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More Fields WordPress Plugin

June 15, 2010

2016 Update: The More Fields plugin no longer exists. I recommend the Advanced Custom Fields plugin. It is the go to solution for making WordPress a true CMS.

Although WordPress is a CMS, it’s administrative panel was clearly designed to favor it as a personal blogging solution. You really have to know what you are doing to use the WordPress dashboard to manage a website versus a blog. This does not make WordPress as an ideal solution to pass off a website to a site owner to manage and create their own content.

This was a situation I was faced with last fall. One of the objectives of the project was that the solution would enable the client to manage their own content. Their current site was completely static and they had been dependent on someone who could edit HTML code. They no longer had anyone on their team with those skills and their site had become stagnant.

Because I was familiar with WordPress and the price (free, open-source) was right for this non-profit ministry, I wanted to use WordPress as the CMS solution. But I needed to be able to tweak the default WordPress dashboard to provide a better user experience for the client.

As I searched for CMS plugins, I came across More Fields after reading a post on Kevin Leary’s site. I installed it and began to use it. I really like how it customized the WordPress Admin section for managing page content. I gave me just the functionality I needed. It was just the right solution to give a more usable interface for my client to manage and create their own content. I created a customized homepage that allowed them to post information about different conferences and leadership projects that they sponsor. I created a PDF guide that helped the client to take the site and manage/add new content.

What I liked about More Fields

  • It used the existing custom fields functionality of WordPress. I did not have to make changes to my code in my WordPress template in order to use the plugin.
  • It added boxes to the page or post editing pages. I was able to put in descriptions and instructions to help my client manage their secondary content.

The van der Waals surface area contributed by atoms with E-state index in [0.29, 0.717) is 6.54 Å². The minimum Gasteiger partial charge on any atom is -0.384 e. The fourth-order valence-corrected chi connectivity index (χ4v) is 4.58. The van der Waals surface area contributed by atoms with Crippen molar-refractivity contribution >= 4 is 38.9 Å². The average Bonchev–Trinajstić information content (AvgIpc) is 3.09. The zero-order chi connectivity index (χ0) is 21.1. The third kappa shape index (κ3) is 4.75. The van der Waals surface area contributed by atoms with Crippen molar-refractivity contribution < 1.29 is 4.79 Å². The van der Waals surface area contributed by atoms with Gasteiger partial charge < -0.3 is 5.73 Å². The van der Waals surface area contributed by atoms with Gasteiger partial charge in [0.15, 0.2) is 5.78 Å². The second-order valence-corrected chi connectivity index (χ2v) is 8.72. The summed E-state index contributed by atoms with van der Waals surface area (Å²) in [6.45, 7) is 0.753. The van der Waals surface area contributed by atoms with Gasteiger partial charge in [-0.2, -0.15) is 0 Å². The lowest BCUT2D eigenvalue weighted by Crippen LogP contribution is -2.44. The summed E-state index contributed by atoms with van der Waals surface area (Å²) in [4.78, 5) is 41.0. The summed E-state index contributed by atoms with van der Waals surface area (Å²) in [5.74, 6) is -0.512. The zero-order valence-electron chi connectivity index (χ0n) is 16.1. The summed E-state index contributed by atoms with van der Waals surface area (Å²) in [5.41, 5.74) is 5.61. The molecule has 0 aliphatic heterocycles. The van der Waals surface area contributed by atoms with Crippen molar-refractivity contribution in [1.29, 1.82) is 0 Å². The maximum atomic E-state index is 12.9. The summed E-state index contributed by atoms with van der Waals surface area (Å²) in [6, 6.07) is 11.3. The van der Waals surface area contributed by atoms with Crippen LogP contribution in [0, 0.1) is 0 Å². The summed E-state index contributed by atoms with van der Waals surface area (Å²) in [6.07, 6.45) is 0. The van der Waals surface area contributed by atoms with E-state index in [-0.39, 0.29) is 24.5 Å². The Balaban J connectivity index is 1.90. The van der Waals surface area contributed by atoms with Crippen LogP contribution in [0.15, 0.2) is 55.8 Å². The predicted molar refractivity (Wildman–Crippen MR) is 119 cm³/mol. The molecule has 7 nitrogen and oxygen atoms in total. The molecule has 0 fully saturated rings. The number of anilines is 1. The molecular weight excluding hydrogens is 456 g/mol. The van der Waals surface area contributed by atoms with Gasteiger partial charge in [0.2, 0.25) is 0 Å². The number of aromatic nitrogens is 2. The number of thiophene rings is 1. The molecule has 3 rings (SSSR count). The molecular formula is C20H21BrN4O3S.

• It allowed me to customize the page and post editing pages. I had many options of what to show and what to hide.
  • It was fairly easy and intuitive to implement right away. I was able to create new boxes and new fields without having to read a bunch of documentation.

But no solution is perfect and there were several quirks in More Fields that did not set well with me. So I was a bit reticent about using it on a recent project.

Here were some of my concerns. Most of these were quirks that were annoying but still functional.

  • The plugin had not been updated in quite awhile. This was my greatest concern. The plugin needed a bit more work and I was not sure that its creator was planning to do anything more with it. If that was the case, the quirks I experienced were not going to get fixed.
  • The plugin allowed you to hide certain panels when editing pages. Soon after a WordPress upgrade, that functionality broke and several of the panels I wanted to hide were visible once again.
  • When adding new fields, after saving changes to the new field, I went to a blank screen. I had expected and wanted to return to the manage boxes page to add more fields or edit current ones.
  • The customized panel seemed to create conflicts with the AJAX functionality that allows you to reorder panels and hide/show certain panels on an Edit Page.
  • The plugin added the custom page types to the left hand menu of the administrative interface. It created a main nav item with the name of the custom field type and two sub items of “edit” and “add new.” If you clicked on the name of the custom page type on that menu, it would not take you to the edit pages listing but would function like “add new.” This was different than the other main headings on the left menu.

Recent Developments

Recently, I had another project that needed some customization to make it a better experience for the site owner. Because of my concerns about More Fields, I decided to try another plugin. Unfortunately, this plugin had some major issues and the developer was not attending to it.

Then I came across another post by Kevin Leary about new development to the More Fields plugin. I was delighted and excited to check it out. The new version of the plugin addressed all of my concerns. It did not disappoint me. I plan to use it in future projects and would not have any problem in recommending it to others.

Thanks Kal and Henrik for improving More Fields.

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